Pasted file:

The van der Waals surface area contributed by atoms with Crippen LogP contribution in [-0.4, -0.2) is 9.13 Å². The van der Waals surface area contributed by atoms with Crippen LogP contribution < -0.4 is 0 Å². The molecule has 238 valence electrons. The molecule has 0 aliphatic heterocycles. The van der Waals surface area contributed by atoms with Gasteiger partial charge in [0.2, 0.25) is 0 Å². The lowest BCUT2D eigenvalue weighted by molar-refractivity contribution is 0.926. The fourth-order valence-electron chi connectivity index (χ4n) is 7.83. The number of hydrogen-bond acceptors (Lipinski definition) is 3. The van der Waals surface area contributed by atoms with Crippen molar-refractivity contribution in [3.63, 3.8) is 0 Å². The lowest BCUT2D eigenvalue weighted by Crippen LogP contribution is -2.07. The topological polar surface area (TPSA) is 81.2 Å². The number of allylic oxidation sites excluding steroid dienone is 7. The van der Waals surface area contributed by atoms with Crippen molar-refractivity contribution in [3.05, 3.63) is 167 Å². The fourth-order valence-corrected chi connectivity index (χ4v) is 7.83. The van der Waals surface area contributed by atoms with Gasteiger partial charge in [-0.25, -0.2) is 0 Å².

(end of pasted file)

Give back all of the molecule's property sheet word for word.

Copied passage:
The van der Waals surface area contributed by atoms with Crippen LogP contribution in [-0.4, -0.2) is 9.13 Å². The van der Waals surface area contributed by atoms with Crippen LogP contribution < -0.4 is 0 Å². The molecule has 238 valence electrons. The molecule has 0 aliphatic heterocycles. The van der Waals surface area contributed by atoms with Gasteiger partial charge in [0.2, 0.25) is 0 Å². The lowest BCUT2D eigenvalue weighted by molar-refractivity contribution is 0.926. The fourth-order valence-electron chi connectivity index (χ4n) is 7.83. The number of hydrogen-bond acceptors (Lipinski definition) is 3. The van der Waals surface area contributed by atoms with Crippen molar-refractivity contribution in [3.63, 3.8) is 0 Å². The lowest BCUT2D eigenvalue weighted by Crippen LogP contribution is -2.07. The topological polar surface area (TPSA) is 81.2 Å². The number of allylic oxidation sites excluding steroid dienone is 7. The van der Waals surface area contributed by atoms with Crippen molar-refractivity contribution in [3.05, 3.63) is 167 Å². The fourth-order valence-corrected chi connectivity index (χ4v) is 7.83. The van der Waals surface area contributed by atoms with Gasteiger partial charge in [-0.25, -0.2) is 0 Å².